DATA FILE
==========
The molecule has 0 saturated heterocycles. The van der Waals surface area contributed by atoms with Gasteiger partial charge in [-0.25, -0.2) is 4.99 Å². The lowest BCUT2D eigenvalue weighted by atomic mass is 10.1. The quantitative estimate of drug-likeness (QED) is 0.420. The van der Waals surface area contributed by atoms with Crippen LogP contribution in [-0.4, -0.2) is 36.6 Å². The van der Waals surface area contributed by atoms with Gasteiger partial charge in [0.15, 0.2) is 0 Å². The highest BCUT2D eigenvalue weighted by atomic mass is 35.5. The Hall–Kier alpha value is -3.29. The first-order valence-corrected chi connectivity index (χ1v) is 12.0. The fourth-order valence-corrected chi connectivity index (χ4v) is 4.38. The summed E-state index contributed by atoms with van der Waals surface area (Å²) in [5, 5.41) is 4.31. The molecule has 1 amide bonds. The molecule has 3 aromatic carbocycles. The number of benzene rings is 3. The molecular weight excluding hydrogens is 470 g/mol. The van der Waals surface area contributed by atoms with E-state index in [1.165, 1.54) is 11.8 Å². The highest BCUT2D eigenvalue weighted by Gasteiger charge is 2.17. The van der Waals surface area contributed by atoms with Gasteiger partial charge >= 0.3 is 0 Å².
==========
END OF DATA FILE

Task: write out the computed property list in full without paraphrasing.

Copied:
The molecule has 0 saturated heterocycles. The van der Waals surface area contributed by atoms with Gasteiger partial charge in [-0.25, -0.2) is 4.99 Å². The lowest BCUT2D eigenvalue weighted by atomic mass is 10.1. The quantitative estimate of drug-likeness (QED) is 0.420. The van der Waals surface area contributed by atoms with Crippen LogP contribution in [-0.4, -0.2) is 36.6 Å². The van der Waals surface area contributed by atoms with Gasteiger partial charge in [0.15, 0.2) is 0 Å². The highest BCUT2D eigenvalue weighted by atomic mass is 35.5. The Hall–Kier alpha value is -3.29. The first-order valence-corrected chi connectivity index (χ1v) is 12.0. The fourth-order valence-corrected chi connectivity index (χ4v) is 4.38. The summed E-state index contributed by atoms with van der Waals surface area (Å²) in [5, 5.41) is 4.31. The molecule has 1 amide bonds. The molecule has 3 aromatic carbocycles. The number of benzene rings is 3. The molecular weight excluding hydrogens is 470 g/mol. The van der Waals surface area contributed by atoms with E-state index in [1.165, 1.54) is 11.8 Å². The highest BCUT2D eigenvalue weighted by Gasteiger charge is 2.17. The van der Waals surface area contributed by atoms with Gasteiger partial charge >= 0.3 is 0 Å².